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Piquing Tech Seeker interest
In the Venture Capital and equity capital raising world much is made of the need for, and value of, having an effective Elevator Pitch—a mini-presentation that, on the fly and in any circumstance, you can give that highlights what your company does or makes, and the kinds of solutions you offer. Objective: sufficiently to capture someone's interest that an often chance, and very briefing, contact can be parleyed into set-up of a more substantial meeting.
The world of strategic alliances, business partnering and technology collaborations is in many ways very different but - especially early in the process - the need sometimes similarly exists to capture the attention of those other business entities with whom you would wish to do business. In the context of inknowvation@work® such a case is when the sponsoring Tech Seeker is deciding which among the SBIR awardees have applied to participate they judge it useful to meet.
Senior decision-makers in a major corporation are providing a limited number of SBIR awardees judged to have expertise relevant to their needs an extended period of access and opportunity to discuss in some detail the types of technical and business endeavor that that large firm are not only planning but where they see partnering with a small firm as a viable - indeed, likely - option.
In this context and to serve our purposes, therefore, we are designating such a piece your Business Prologue.
A cross between the attention-catching, verbal content of the Elevator Pitch and the written synopsis of the detailed document to follow that is the Abstract you submit with any SBIR Proposal, the Business Prologue is a brief (500 words or less) piece provided (by us on your behalf) to those personnel in a Major or mid-sized corporation in their role as Tech Seeker and with whom you would like to meet.
The following are a few tips as you tackle this task.
- Stay focused to the reason for the piece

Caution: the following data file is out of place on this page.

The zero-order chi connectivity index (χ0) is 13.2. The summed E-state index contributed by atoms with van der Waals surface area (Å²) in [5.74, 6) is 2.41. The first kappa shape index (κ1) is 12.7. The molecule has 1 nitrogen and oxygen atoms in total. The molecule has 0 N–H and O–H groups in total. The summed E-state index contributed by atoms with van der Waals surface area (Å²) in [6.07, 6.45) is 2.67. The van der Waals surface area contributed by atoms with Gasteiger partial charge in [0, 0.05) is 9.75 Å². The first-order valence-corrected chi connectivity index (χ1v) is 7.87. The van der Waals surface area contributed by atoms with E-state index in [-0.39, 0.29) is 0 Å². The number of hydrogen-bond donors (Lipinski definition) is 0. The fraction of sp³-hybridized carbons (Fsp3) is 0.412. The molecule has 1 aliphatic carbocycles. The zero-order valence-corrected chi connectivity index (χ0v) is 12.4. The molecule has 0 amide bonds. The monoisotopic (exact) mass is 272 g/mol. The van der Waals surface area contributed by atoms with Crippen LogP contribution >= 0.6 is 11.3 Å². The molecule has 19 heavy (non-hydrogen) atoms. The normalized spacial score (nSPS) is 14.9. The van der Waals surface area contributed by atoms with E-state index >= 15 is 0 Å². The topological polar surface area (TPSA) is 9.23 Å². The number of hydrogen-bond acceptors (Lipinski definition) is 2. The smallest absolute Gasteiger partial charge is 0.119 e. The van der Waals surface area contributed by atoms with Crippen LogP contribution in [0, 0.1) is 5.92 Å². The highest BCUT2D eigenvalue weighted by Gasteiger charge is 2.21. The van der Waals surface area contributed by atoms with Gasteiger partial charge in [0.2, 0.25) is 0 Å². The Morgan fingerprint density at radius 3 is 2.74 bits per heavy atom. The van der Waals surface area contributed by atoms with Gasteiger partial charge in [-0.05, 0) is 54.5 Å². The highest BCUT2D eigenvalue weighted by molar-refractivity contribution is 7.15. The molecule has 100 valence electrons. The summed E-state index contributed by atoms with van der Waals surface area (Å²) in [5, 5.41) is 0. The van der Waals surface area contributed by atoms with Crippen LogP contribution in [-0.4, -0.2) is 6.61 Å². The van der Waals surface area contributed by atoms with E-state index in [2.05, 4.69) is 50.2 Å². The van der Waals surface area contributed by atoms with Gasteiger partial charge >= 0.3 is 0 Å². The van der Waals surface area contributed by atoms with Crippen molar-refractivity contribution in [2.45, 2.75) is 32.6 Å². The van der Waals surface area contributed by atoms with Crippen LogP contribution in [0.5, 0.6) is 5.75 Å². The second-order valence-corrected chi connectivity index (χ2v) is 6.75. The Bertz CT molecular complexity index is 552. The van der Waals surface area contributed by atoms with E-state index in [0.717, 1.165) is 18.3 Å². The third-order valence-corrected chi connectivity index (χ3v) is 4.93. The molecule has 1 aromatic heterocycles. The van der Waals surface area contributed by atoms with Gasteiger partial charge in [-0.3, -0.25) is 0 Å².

The objective is . In the short time you have, you want to find a way to pique interest and highlight what makes your offering unique. This is not the format to begin a story or dive too deeply into detail. Think about the bigger messages that help set your company or organization apart and make sure those are relevant to the here and now.
- Know your target
Your pitch is far more likely to be compelling if you know your target and their needs. There are many things you could say about what your business has to offer, and you may be tempted to only reveal what's worked in the past. But not everyone listening will respond the same way. Choose those things you know are of most interest to your listener—what your service or product can do for them.
- It's not about you
Don't spend too much time highlighting your own achievements and going over past accomplishments unless you can tie them directly to the reward for your audience. They'll have plenty of time to find out about you if you end up with a working relationship.
- Short is not easy
Preparation is the key to confidence, so don't ever wing it. A first impression only happens once. Respect your audience enough to prepare well; that includes arming yourself with succinct answers to the toughest questions that might follow your pitch. Be flexible enough to be guided by your listener and their reaction to what you're saying. If he or she interrupts with questions, make sure you answer them
- Solve a problem
Your elevator pitch can't just be a set of unrelated capabilities or a list of services. Focus on the problem you solve for the listener—the solution you are offering to their specific need. If your audience has to ask, "How does this help me?" or "Why should I care?" you're in trouble.
- Keep it short
Under the best of circumstances, people have limited attention spans. The fact that you have to deliver a quick pitch—whether because of an unexpected encounter, a change of plans, the impatient client who says, "Walk with me"—you’re already at a disadvantage. In the wise words of Winston Churchill, "Be clear. Be brief. Be seated."